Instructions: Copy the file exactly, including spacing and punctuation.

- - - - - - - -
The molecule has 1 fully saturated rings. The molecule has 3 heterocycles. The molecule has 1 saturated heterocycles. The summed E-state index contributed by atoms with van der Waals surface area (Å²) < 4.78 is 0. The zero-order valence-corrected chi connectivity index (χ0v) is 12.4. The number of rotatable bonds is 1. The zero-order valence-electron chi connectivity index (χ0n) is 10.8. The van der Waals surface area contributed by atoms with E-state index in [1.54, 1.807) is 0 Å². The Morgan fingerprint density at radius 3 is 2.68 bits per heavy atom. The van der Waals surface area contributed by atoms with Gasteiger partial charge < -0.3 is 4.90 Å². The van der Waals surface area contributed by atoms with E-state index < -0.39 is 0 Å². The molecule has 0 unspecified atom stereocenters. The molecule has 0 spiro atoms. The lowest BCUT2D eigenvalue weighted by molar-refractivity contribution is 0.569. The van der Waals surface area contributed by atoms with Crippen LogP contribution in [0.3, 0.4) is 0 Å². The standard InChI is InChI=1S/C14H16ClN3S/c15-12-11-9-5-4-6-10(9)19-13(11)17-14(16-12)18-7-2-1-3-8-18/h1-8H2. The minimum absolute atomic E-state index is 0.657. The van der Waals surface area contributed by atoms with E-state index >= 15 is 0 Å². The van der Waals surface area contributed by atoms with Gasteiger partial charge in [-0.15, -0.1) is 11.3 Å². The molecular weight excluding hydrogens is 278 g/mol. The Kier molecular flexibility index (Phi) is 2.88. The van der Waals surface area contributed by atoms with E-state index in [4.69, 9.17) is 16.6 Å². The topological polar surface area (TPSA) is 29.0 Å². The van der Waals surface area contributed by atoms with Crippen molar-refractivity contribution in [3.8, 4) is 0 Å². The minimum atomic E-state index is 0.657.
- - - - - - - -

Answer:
The molecule has 1 fully saturated rings. The molecule has 3 heterocycles. The molecule has 1 saturated heterocycles. The summed E-state index contributed by atoms with van der Waals surface area (Å²) < 4.78 is 0. The zero-order valence-corrected chi connectivity index (χ0v) is 12.4. The number of rotatable bonds is 1. The zero-order valence-electron chi connectivity index (χ0n) is 10.8. The van der Waals surface area contributed by atoms with E-state index in [1.54, 1.807) is 0 Å². The Morgan fingerprint density at radius 3 is 2.68 bits per heavy atom. The van der Waals surface area contributed by atoms with Gasteiger partial charge < -0.3 is 4.90 Å². The van der Waals surface area contributed by atoms with E-state index < -0.39 is 0 Å². The molecule has 0 unspecified atom stereocenters. The molecule has 0 spiro atoms. The lowest BCUT2D eigenvalue weighted by molar-refractivity contribution is 0.569. The van der Waals surface area contributed by atoms with Crippen LogP contribution in [0.3, 0.4) is 0 Å². The standard InChI is InChI=1S/C14H16ClN3S/c15-12-11-9-5-4-6-10(9)19-13(11)17-14(16-12)18-7-2-1-3-8-18/h1-8H2. The minimum absolute atomic E-state index is 0.657. The van der Waals surface area contributed by atoms with E-state index >= 15 is 0 Å². The van der Waals surface area contributed by atoms with Gasteiger partial charge in [-0.15, -0.1) is 11.3 Å². The molecular weight excluding hydrogens is 278 g/mol. The Kier molecular flexibility index (Phi) is 2.88. The van der Waals surface area contributed by atoms with E-state index in [4.69, 9.17) is 16.6 Å². The topological polar surface area (TPSA) is 29.0 Å². The van der Waals surface area contributed by atoms with Crippen molar-refractivity contribution in [3.8, 4) is 0 Å². The minimum atomic E-state index is 0.657.